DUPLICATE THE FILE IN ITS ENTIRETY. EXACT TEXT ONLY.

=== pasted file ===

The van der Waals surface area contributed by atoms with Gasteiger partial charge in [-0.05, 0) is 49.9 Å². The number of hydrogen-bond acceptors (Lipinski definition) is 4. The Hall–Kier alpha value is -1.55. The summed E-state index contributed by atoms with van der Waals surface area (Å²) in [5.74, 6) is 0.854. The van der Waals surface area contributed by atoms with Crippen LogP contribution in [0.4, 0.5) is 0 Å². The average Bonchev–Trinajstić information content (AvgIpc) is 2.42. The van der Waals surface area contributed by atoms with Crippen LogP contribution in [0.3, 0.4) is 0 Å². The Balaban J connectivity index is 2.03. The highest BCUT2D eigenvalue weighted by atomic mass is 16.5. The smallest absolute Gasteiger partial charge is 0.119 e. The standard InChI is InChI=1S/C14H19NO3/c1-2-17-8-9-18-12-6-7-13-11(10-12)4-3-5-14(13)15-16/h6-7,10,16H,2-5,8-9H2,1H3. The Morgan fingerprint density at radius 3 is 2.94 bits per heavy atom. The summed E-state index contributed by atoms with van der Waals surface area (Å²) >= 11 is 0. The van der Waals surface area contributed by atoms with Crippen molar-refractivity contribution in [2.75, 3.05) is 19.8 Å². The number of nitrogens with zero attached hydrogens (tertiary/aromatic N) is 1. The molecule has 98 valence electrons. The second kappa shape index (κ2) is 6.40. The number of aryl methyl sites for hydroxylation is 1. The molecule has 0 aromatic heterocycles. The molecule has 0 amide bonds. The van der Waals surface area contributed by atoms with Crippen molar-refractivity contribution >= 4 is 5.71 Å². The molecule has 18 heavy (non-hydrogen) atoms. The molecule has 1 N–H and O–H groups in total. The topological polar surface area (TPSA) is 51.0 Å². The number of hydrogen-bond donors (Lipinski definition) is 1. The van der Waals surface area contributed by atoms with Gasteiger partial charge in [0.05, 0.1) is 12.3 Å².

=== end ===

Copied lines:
The van der Waals surface area contributed by atoms with Gasteiger partial charge in [-0.05, 0) is 49.9 Å². The number of hydrogen-bond acceptors (Lipinski definition) is 4. The Hall–Kier alpha value is -1.55. The summed E-state index contributed by atoms with van der Waals surface area (Å²) in [5.74, 6) is 0.854. The van der Waals surface area contributed by atoms with Crippen LogP contribution in [0.4, 0.5) is 0 Å². The average Bonchev–Trinajstić information content (AvgIpc) is 2.42. The van der Waals surface area contributed by atoms with Crippen LogP contribution in [0.3, 0.4) is 0 Å². The Balaban J connectivity index is 2.03. The highest BCUT2D eigenvalue weighted by atomic mass is 16.5. The smallest absolute Gasteiger partial charge is 0.119 e. The standard InChI is InChI=1S/C14H19NO3/c1-2-17-8-9-18-12-6-7-13-11(10-12)4-3-5-14(13)15-16/h6-7,10,16H,2-5,8-9H2,1H3. The Morgan fingerprint density at radius 3 is 2.94 bits per heavy atom. The summed E-state index contributed by atoms with van der Waals surface area (Å²) >= 11 is 0. The van der Waals surface area contributed by atoms with Crippen molar-refractivity contribution in [2.75, 3.05) is 19.8 Å². The number of nitrogens with zero attached hydrogens (tertiary/aromatic N) is 1. The molecule has 98 valence electrons. The second kappa shape index (κ2) is 6.40. The number of aryl methyl sites for hydroxylation is 1. The molecule has 0 aromatic heterocycles. The molecule has 0 amide bonds. The van der Waals surface area contributed by atoms with Crippen molar-refractivity contribution >= 4 is 5.71 Å². The molecule has 18 heavy (non-hydrogen) atoms. The molecule has 1 N–H and O–H groups in total. The topological polar surface area (TPSA) is 51.0 Å². The number of hydrogen-bond donors (Lipinski definition) is 1. The van der Waals surface area contributed by atoms with Gasteiger partial charge in [0.05, 0.1) is 12.3 Å².